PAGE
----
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Blockstream CSO: Ethereum is a “Technological Dead End”, May Soon Die

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Ethereum Bashed by Blockstream Exec

Ethereum hasn’t been doing too well as of late.

One ETH is now valued at under 0.02 BTC — a level not seen since the pre-ICO bubble levels, which is crazy to think about. And to make matters worth for Ethereum bulls, the community has been slammed by its critics — namely Bitcoiners — and competitors to the platform have been propped up, like EOS, Cosmos, or Tron.

Case in point, Samson Mow, the prominent chief security officer of Bitcoin development and infrastructure firm Blockstream, recently took to Twitter to lambast the project. In a fiery tweet, the industry entrepreneur wrote that he believes “Ethereum is a technological dead end”, claiming that the “more it’s used, the faster it dies.”

Ethereum is a technological dead end. The more it’s used, the faster it dies. Fortunately, USDt is also available on the #LiquidNetwork which is more scalable and later will allow Lightning Networks to be created for assets like Tether. 🌊⚡️ https://t.co/Fn5owRSRk0

— Samson Mow (@Excellion) August 27, 2019

Mow was making his comments in reference to a report from Bloomberg, which claimed that Ethereum is starting to see its network clog once again, despite the fact that the cryptocurrency is still some 80% down from its all-time high of $1,400.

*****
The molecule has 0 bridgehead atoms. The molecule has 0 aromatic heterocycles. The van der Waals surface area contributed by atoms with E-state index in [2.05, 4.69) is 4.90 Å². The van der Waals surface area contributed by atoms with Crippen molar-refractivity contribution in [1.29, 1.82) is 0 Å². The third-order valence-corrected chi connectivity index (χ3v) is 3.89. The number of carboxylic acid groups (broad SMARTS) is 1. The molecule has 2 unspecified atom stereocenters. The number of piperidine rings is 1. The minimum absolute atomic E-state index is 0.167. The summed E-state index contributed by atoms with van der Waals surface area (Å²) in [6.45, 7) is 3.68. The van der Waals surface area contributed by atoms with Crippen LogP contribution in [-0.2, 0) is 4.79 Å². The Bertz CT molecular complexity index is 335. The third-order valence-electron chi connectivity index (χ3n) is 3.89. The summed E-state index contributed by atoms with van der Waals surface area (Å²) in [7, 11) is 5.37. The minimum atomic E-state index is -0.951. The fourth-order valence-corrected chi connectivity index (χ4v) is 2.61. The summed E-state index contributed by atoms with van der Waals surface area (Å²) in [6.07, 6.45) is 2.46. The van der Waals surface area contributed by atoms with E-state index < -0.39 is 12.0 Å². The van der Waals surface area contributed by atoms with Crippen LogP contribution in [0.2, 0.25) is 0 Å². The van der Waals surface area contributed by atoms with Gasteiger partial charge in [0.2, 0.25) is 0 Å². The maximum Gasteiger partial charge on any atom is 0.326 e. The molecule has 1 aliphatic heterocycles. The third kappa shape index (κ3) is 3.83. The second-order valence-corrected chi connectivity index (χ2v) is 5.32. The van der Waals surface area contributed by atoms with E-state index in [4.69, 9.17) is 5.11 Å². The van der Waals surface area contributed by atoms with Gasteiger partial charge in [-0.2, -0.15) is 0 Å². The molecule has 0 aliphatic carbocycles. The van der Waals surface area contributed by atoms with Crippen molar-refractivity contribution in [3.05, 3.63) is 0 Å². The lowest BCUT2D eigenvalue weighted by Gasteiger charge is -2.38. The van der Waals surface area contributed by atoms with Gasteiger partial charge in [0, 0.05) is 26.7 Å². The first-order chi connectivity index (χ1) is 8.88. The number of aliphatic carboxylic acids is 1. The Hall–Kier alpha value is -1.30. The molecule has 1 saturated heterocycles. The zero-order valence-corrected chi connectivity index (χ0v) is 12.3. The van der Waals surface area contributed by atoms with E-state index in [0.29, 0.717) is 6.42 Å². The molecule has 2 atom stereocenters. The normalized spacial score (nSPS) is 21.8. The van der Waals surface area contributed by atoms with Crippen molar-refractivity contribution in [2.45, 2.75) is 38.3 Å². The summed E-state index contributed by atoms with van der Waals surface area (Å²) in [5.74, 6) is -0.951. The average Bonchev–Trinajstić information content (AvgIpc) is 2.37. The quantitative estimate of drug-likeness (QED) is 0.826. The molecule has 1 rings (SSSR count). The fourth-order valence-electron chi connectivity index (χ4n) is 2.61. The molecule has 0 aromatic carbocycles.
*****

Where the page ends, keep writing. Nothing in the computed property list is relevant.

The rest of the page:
Ethereum’s network utilization level has reached the 90% level once again, Etherscan’s data shows. This could lead to higher transaction costs, according to a comment made by Ethereum’s wunderkind creator Vitalik Buterin in an interview with Canadian media earlier this month.

Bloomberg writes that this decrease in open network capacity is a result of Tether migrating a portion of USDT’s supply to Ethereum from the Bitcoin-based OMNI network. According to EthGasStation, the Tether smart contract is responsible for more than 17.5 times the fees paid by CryptoKitties and six times more than IDEX, the leading Ethereum-based decentralized exchange.

This, of course, doesn’t show that Ethereum is dying. But, Mow believes that the overutilization of the chain will only expedite its potential decline.

Not Everyone is Fazed

Despite this harrowing comment, many prominent industry researchers and investors are still bullish on the project. As reported by this outlet previously, Patrick McCorry, an industry commentator and admin at fintech-centric PISA Research, argued that “Ethereum feels like Bitcoin in the midst of 2015”, having sunk from $1,400 to $175 in a massive downturn, even with a “consistent flow of developers and startups just building (alongside ever-increasing attention from researchers).”

In 2015, of course, Bitcoin bottomed and then surged higher, catalyzing the next bull run that brought it to new heights.

His comment is reminiscent of one from Chris Burniske, the Placeholder Venture partner who famously coined the term “crypto assets”. Earlier this week, Burniske argued that Ethereum is like Bitcoin in 2014 and 2015, which is when the “OG” cryptocurrency had the “best risk/reward period for investors”. Like McCorry, the investor looked to fundamentals to suggest that while prices are bearish, the underlying network is trending bullish.

Photo by Aron Visuals on Unsplash

Sourced by Ethereum World News

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